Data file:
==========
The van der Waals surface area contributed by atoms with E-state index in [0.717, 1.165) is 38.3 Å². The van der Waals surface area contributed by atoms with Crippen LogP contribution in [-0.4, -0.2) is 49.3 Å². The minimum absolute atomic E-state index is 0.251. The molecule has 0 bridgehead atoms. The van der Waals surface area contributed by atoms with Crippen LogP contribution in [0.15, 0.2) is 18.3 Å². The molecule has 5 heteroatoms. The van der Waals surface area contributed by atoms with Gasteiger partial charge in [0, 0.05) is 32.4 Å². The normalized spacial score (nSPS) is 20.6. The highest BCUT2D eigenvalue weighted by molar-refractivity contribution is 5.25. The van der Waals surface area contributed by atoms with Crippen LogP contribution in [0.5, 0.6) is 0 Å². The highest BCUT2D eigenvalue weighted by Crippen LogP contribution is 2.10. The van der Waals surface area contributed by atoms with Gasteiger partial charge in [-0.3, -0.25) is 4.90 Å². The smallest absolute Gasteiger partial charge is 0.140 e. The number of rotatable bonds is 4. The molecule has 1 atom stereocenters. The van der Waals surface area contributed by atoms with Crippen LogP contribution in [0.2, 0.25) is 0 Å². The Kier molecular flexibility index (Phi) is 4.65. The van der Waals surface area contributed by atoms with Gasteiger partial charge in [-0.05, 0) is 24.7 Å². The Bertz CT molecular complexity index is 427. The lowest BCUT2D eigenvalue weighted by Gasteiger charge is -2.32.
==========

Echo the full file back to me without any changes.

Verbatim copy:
The van der Waals surface area contributed by atoms with E-state index in [0.717, 1.165) is 38.3 Å². The van der Waals surface area contributed by atoms with Crippen LogP contribution in [-0.4, -0.2) is 49.3 Å². The minimum absolute atomic E-state index is 0.251. The molecule has 0 bridgehead atoms. The van der Waals surface area contributed by atoms with Crippen LogP contribution in [0.15, 0.2) is 18.3 Å². The molecule has 5 heteroatoms. The van der Waals surface area contributed by atoms with Gasteiger partial charge in [0, 0.05) is 32.4 Å². The normalized spacial score (nSPS) is 20.6. The highest BCUT2D eigenvalue weighted by molar-refractivity contribution is 5.25. The van der Waals surface area contributed by atoms with Crippen LogP contribution in [0.5, 0.6) is 0 Å². The highest BCUT2D eigenvalue weighted by Crippen LogP contribution is 2.10. The van der Waals surface area contributed by atoms with Gasteiger partial charge in [-0.3, -0.25) is 4.90 Å². The smallest absolute Gasteiger partial charge is 0.140 e. The number of rotatable bonds is 4. The molecule has 1 atom stereocenters. The van der Waals surface area contributed by atoms with Crippen LogP contribution in [0.2, 0.25) is 0 Å². The Kier molecular flexibility index (Phi) is 4.65. The van der Waals surface area contributed by atoms with Gasteiger partial charge in [-0.05, 0) is 24.7 Å². The Bertz CT molecular complexity index is 427. The lowest BCUT2D eigenvalue weighted by Gasteiger charge is -2.32.